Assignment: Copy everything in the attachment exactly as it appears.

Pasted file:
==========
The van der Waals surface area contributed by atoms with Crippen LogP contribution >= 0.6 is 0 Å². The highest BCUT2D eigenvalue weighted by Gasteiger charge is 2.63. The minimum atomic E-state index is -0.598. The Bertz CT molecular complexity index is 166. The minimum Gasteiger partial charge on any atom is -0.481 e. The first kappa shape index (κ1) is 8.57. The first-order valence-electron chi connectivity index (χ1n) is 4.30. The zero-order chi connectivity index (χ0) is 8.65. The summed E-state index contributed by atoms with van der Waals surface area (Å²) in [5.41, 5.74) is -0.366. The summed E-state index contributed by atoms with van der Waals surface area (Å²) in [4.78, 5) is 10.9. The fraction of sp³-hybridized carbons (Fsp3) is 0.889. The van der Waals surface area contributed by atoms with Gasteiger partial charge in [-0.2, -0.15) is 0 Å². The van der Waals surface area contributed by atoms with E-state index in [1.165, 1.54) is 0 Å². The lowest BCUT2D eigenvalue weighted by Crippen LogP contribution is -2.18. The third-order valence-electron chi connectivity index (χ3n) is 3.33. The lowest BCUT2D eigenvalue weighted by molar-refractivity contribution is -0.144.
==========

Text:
The van der Waals surface area contributed by atoms with Crippen LogP contribution >= 0.6 is 0 Å². The highest BCUT2D eigenvalue weighted by Gasteiger charge is 2.63. The minimum atomic E-state index is -0.598. The Bertz CT molecular complexity index is 166. The minimum Gasteiger partial charge on any atom is -0.481 e. The first kappa shape index (κ1) is 8.57. The first-order valence-electron chi connectivity index (χ1n) is 4.30. The zero-order chi connectivity index (χ0) is 8.65. The summed E-state index contributed by atoms with van der Waals surface area (Å²) in [5.41, 5.74) is -0.366. The summed E-state index contributed by atoms with van der Waals surface area (Å²) in [4.78, 5) is 10.9. The fraction of sp³-hybridized carbons (Fsp3) is 0.889. The van der Waals surface area contributed by atoms with Gasteiger partial charge in [-0.2, -0.15) is 0 Å². The van der Waals surface area contributed by atoms with E-state index in [1.165, 1.54) is 0 Å². The lowest BCUT2D eigenvalue weighted by Crippen LogP contribution is -2.18. The third-order valence-electron chi connectivity index (χ3n) is 3.33. The lowest BCUT2D eigenvalue weighted by molar-refractivity contribution is -0.144.